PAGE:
Here, at the close of the evidence, defendants moved for judgment as a matter of law pursuant to Fed. R. Civ. P. 50. Defendants argued, inter alia, that plaintiff did not establish a prima facie case of retaliation because: (1) plaintiff did not engage in any protected activity prior to filing her complaint with the Lt. Thompson on September 23, 2003; (2) plaintiff did not suffer from any adverse employment action; and (3) plaintiff could not establish a causal connection between the filing of her EEOC complaint and the requisitioning/listening of her tapes. Defendants also argued that the evidence established a legitimate, non-retaliatory motive for their actions. On the motion herein, defendants move for the same relief on the same grounds. Thus, the procedural requirements of Rule 50(b) have been satisfied.

A. Prima Facie Case

In order to establish a prima facie case of retaliation, a plaintiff must present evidence that would permit a rational trier of fact to find that: (1) she engaged in protected participation or opposition under Title VII; (2) the employer was aware of this activity; (3) the employer took adverse action against the plaintiff; and (4) a causal connection between the protected activity and the adverse action, i.e., that a retaliatory motive played a part in the adverse employment action.

Kessler v. Westchester County Dep't of Soc. Servs., 461 F.3d 199, 205-206 (2d Cir. 2006) (internal citations omitted). In this context, an adverse action is one that "might have dissuaded a reasonable worker from making or supporting a charge of discrimination." Ibok v. Secs. Indus. Automation Corp., 369 F.App'x 210, 213 (2d Cir. 2010) (citing Burlington N. & Santa Fe Ry. v. White, 548 U.S. 53, 68 (2006)). Adverse employment actions are not defined "solely in terms ofjob termination or reduced wages and benefits, . . . less flagrant reprisals by employers may indeed be adverse." Alston v. New York City Transit Auth., 14 F.Supp.2d 308, 311 (S.D.N.Y. 1998) (citing Wanamaker v. Columbian Rope Co., 108 F.3d 462, 466 (2d Cir. 1997) (adverse employment actions are not defined at all, but are left to the court's discretion to make determinations on a case by case basis)). Once a plaintiff establishes a prima facie case of retaliation, the burden shifts to the defendant to articulate a legitimate, non-retaliatory reason for the challenged employment action. See Treglia v. Town of Manlius, 313 F.3d 713, 721 (2d Cir. 2002). If a defendant meets this burden, the plaintiff must point to evidence that would be sufficient to permit a rational fact finder to conclude that the employer's explanation is merely a pretext for impermissible retaliation. See id. In this matter, the Court instructed the jury on the elements of retaliation. Defendants did not object to any portion of the Court's instructions.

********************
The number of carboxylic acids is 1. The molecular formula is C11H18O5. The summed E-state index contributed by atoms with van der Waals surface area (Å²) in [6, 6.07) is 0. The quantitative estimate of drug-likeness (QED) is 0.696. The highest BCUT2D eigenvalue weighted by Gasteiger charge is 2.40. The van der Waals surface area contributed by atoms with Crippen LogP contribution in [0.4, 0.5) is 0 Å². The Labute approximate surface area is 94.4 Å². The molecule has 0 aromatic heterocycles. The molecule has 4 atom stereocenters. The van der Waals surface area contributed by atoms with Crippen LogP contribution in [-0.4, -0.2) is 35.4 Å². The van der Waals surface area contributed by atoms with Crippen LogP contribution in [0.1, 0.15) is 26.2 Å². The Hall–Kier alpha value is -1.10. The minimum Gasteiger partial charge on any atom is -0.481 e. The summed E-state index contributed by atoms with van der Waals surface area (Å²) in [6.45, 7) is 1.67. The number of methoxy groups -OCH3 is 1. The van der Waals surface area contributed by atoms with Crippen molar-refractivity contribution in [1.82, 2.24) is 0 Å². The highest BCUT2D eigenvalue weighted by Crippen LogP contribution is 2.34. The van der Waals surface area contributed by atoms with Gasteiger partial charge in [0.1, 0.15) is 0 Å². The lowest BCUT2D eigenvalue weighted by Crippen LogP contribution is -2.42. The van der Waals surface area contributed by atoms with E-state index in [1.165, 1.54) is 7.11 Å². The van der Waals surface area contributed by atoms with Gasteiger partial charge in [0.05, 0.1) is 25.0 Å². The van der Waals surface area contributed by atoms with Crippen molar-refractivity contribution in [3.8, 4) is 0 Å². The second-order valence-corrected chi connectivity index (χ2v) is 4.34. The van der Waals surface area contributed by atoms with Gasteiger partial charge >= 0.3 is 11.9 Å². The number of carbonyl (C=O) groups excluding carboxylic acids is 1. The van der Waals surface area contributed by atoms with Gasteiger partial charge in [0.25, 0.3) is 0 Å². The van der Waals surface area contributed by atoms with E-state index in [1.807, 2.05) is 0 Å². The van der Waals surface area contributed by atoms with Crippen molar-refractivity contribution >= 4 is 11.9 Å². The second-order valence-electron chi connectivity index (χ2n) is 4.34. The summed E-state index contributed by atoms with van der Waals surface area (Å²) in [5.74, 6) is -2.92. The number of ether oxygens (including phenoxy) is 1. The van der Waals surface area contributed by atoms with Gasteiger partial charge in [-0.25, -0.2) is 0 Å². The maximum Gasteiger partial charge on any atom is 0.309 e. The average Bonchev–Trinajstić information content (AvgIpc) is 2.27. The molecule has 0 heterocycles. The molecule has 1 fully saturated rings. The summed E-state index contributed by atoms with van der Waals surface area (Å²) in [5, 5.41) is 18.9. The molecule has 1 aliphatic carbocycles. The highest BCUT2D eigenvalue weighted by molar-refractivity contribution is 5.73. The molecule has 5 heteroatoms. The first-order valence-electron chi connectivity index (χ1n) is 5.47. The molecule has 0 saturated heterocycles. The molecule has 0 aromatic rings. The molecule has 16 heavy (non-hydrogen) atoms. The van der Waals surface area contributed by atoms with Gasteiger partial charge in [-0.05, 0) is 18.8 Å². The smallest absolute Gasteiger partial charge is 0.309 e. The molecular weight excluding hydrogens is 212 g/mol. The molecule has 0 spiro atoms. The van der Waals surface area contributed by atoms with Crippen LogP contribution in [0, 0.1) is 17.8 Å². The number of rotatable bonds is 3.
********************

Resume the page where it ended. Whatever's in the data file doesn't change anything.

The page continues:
Generally, trials involving claims of discrimination and retaliation require the jury to make assessments on the credibility of the witnesses. Tuszynski v. Innovative Servs., Inc., 2005 WL 221234, at *1 (W.D.N.Y. 2005). The jury is empowered and capable of evaluating a witness' credibility and this evaluation should rarely be disturbed. Dunlap-McCuller v. Riese Org., 980 F.2d 153, 158 (2d Cir. 1992). Whether this Court would have made the same decision as the jury is not the issue. Tuszynski, 2005 WL 221234, at *1 (citing Mallis v. Bankers TrustCo., 717 F.2d 683, 691 (2d Cir. 1983)).

1. Protected Activity and Knowledge